Jun 5-11, 2017 / Vol 36, No 23 / Hawai`i Island, USA

IAF GLEX 2017 in Beijing Focuses on Global Space Exploration and Connecting All Space People

The International Astronautical Federation and Chinese Society of Astronautics are hosting 2017 Global Space Exploration Conference (GLEX) at Beijing International Convention Center June 6-8. It features 329 papers from 22 different countries, 25 technical sessions and 100 posters presentations. Some of the 13 tracks are lunar exploration, NEAs, Mars, propulsion technology, life support systems, space law, international cooperation, small sats and space stations. Scientists, entrepreneurs, educators and agency representatives will discuss space exploration recent results, current challenges and innovative solutions including ExoMars missions, ESA Moon Village, UN UNISPACE+50, SLS / Orion, NASA NextSTEP program for cislunar orbital habitats, Tiangong-2, Chang’e-5, Buzz Aldrin’s Cycling Pathways to Mars concept, and China plans for Mars, asteroids, Jupiter and Human Lunar exploration before 2030. There is a plenary session on the 15 Space Agencies participating in International Space Exploration Coordination Group: ASI, CNES, CNSA, CSA, CSIRO, DLR, ESA, ISRO, JAXA, KARI, NASA, NSAU, Roscosmos, UAESA, UKSA. International Programme Committee co-chairs are Christian Sallaberger of Canadensys and Li Ming of China Academy of Space Technology. IPC members include Bernard Foing, Khaled Al Hashmi, Sandy Magnus, Masazumi Miyake, Gwynne Shotwell, Stephan Ulamec, Pete Worden, and Victor Vorontsov. On the eve of GLEX, the ILOA of Hawai`i is hosting Galaxy Forum Beijing with theme Astronomy from the Moon and International Human Moon Missions June 5 cosponsored by CSA and IAF. It will feature Wang Jing (NAOC), Hakim Malasan (ITB), Christian Lange (Canadian Space Agency), Andrew Aldrin (ShareSpace Foundation), and others. (Image Credit: IAF, IPC, ILOA, CAST, CAS, NAOC, ESA, DLR, Roscosmos)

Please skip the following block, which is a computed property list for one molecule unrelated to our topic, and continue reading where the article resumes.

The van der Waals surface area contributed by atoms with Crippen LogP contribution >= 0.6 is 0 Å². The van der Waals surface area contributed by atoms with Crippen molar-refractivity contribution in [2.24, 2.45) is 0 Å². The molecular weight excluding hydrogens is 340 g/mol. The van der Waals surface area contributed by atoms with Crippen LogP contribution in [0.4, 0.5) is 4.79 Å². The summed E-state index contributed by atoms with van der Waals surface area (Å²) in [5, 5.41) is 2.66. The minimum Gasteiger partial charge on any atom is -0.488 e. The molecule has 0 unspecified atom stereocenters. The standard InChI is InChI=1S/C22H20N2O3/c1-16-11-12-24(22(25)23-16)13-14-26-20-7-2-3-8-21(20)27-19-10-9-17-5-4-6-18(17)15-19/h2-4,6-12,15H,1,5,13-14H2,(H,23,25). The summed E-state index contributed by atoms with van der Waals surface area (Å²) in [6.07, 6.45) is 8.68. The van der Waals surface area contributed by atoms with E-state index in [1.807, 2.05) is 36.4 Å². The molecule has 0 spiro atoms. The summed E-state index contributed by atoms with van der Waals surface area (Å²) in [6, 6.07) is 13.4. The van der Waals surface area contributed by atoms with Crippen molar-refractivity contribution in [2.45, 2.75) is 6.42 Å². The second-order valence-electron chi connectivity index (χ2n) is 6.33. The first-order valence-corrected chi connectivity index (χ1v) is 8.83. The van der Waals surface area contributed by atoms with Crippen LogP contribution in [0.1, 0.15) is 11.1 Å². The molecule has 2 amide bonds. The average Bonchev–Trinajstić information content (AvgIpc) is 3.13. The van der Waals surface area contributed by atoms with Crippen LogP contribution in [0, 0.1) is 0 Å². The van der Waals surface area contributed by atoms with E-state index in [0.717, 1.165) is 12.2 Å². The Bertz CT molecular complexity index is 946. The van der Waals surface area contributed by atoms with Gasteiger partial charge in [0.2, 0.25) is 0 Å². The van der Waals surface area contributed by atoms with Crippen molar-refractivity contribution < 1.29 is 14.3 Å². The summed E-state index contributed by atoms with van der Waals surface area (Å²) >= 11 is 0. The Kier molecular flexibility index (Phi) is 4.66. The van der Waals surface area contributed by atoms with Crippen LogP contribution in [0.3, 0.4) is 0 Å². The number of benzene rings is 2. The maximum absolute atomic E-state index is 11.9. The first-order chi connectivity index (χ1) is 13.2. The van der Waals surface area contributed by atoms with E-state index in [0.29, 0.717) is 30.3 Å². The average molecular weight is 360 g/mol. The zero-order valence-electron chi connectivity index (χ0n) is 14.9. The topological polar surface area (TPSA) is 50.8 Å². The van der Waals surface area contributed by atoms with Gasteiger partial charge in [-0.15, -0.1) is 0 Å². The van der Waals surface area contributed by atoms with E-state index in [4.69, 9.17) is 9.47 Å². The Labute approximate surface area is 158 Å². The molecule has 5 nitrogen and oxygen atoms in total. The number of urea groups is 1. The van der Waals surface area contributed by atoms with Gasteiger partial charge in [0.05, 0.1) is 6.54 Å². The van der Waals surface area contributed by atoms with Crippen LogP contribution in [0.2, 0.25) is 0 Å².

Jun 5 — ISS, 330-435-km LEO: Expedition 52 three member crew Commander Fyodor Yurchikhin, Peggy Whitson and Jack Fischer transferring 2,708 kg of cargo and experiments from Dragon CRS-11 including Roll-Out Solar Array, Neutron Star Interior Composition Explorer to be externally-mounted, Multiple User System for Earth Sensing, and 5 CubeSats for Japan Birds constellation initiative (3 are the first satellites for Bangladesh, Ghana & Mongolia).

Jun 5 — Solar System: Cassini produces image of Keeler Gap & rippling waves along the edge of Saturn rings; Juno at Jupiter observing clouds which likely producing snow, taking measurements of atmosphere, magnetic field; Parker Solar Probe set to launch 2018 & travel closer to sun than any previous spacecraft; LRO surface temp & reflectivity data shows new evidence of ice deposits at Moon South Pole.

Jun 5 — Galaxy: Keck Observatory working to determine whether there is ‘undiscovered 5th force of nature‘, plans observations of exoplanet SO-2 which will come near Sagittarius A* in 2018; Hawaii Pan-STARRS telescope data aids study of event horizon theory; antimatter survey finds convergence of 2 compact white dwarfs causes supernova explosions over millions of years which in turn produces antimatter / gamma rays.

Jun 5 — Global: Alberta first satellite Ex-Alta 1 in LEO taking high frequency measurements of Earth magnetosphere; Russia Soyuz-5 rocket under development, planned to be launched from Sea Launch platform ~2022; ESA finalizes report on ExoMars Schiaparelli crash landing; nSight1, South Africa 1st privately owned nanosatellite, conducting Earth observations.

 Jun 5 — NewSpace: Bigelow BEAM completes first full year at ISS, withstood space debris impacts – radiation testing will be major focus moving forward; Rocket Lab 2nd vehicle is being manufactured, analyzing data from inaugural launch, states launch cost will be US$4.9M; Sierra Nevada Corporation Dream Chaser passes 3rd integration milestone for ISS Commercial Resupply Services program.